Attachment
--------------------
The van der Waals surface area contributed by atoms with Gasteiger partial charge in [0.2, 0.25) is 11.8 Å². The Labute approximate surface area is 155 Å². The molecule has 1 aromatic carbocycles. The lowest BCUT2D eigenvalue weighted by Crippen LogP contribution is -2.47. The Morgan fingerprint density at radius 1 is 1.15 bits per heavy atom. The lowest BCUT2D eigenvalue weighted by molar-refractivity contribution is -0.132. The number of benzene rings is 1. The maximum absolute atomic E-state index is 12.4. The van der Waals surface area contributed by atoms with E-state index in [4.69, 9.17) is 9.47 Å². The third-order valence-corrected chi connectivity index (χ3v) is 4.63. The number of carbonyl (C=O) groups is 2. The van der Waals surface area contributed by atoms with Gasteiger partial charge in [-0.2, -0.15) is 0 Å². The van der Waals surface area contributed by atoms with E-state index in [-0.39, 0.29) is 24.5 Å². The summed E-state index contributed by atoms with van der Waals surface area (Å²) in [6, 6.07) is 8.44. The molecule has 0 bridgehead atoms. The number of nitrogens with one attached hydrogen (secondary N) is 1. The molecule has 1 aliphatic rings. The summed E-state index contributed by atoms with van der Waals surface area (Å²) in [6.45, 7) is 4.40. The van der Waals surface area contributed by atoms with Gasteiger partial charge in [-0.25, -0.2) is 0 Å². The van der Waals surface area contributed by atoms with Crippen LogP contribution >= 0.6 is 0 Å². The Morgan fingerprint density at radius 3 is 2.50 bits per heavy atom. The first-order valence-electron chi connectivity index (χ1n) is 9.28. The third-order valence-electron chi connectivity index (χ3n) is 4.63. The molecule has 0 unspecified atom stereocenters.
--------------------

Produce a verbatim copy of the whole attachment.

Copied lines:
The van der Waals surface area contributed by atoms with Gasteiger partial charge in [0.2, 0.25) is 11.8 Å². The Labute approximate surface area is 155 Å². The molecule has 1 aromatic carbocycles. The lowest BCUT2D eigenvalue weighted by Crippen LogP contribution is -2.47. The Morgan fingerprint density at radius 1 is 1.15 bits per heavy atom. The lowest BCUT2D eigenvalue weighted by molar-refractivity contribution is -0.132. The number of benzene rings is 1. The maximum absolute atomic E-state index is 12.4. The van der Waals surface area contributed by atoms with E-state index in [4.69, 9.17) is 9.47 Å². The third-order valence-corrected chi connectivity index (χ3v) is 4.63. The number of carbonyl (C=O) groups is 2. The van der Waals surface area contributed by atoms with Gasteiger partial charge in [-0.2, -0.15) is 0 Å². The van der Waals surface area contributed by atoms with E-state index in [-0.39, 0.29) is 24.5 Å². The summed E-state index contributed by atoms with van der Waals surface area (Å²) in [6, 6.07) is 8.44. The molecule has 0 bridgehead atoms. The number of nitrogens with one attached hydrogen (secondary N) is 1. The molecule has 1 aliphatic rings. The summed E-state index contributed by atoms with van der Waals surface area (Å²) in [6.45, 7) is 4.40. The van der Waals surface area contributed by atoms with Gasteiger partial charge in [-0.25, -0.2) is 0 Å². The van der Waals surface area contributed by atoms with Crippen LogP contribution >= 0.6 is 0 Å². The Morgan fingerprint density at radius 3 is 2.50 bits per heavy atom. The first-order valence-electron chi connectivity index (χ1n) is 9.28. The third-order valence-electron chi connectivity index (χ3n) is 4.63. The molecule has 0 unspecified atom stereocenters.